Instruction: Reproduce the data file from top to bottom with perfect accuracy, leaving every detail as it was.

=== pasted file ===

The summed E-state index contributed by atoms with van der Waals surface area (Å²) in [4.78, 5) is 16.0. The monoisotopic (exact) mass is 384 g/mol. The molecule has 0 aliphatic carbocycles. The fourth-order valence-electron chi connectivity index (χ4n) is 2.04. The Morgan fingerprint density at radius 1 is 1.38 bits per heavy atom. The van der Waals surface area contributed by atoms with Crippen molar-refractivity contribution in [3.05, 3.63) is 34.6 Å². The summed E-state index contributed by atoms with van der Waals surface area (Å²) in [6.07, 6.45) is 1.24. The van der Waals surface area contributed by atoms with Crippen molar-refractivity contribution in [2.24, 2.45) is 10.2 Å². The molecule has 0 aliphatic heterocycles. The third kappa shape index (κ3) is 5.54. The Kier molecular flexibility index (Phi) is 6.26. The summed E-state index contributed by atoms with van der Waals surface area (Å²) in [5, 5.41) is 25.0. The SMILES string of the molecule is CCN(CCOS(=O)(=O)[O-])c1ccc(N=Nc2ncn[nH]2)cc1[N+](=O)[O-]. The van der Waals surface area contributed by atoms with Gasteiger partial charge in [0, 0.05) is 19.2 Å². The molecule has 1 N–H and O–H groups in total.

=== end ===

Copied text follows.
The summed E-state index contributed by atoms with van der Waals surface area (Å²) in [4.78, 5) is 16.0. The monoisotopic (exact) mass is 384 g/mol. The molecule has 0 aliphatic carbocycles. The fourth-order valence-electron chi connectivity index (χ4n) is 2.04. The Morgan fingerprint density at radius 1 is 1.38 bits per heavy atom. The van der Waals surface area contributed by atoms with Crippen molar-refractivity contribution in [3.05, 3.63) is 34.6 Å². The summed E-state index contributed by atoms with van der Waals surface area (Å²) in [6.07, 6.45) is 1.24. The van der Waals surface area contributed by atoms with Crippen molar-refractivity contribution in [2.24, 2.45) is 10.2 Å². The molecule has 0 aliphatic heterocycles. The third kappa shape index (κ3) is 5.54. The Kier molecular flexibility index (Phi) is 6.26. The summed E-state index contributed by atoms with van der Waals surface area (Å²) in [5, 5.41) is 25.0. The SMILES string of the molecule is CCN(CCOS(=O)(=O)[O-])c1ccc(N=Nc2ncn[nH]2)cc1[N+](=O)[O-]. The van der Waals surface area contributed by atoms with Gasteiger partial charge in [0, 0.05) is 19.2 Å². The molecule has 1 N–H and O–H groups in total.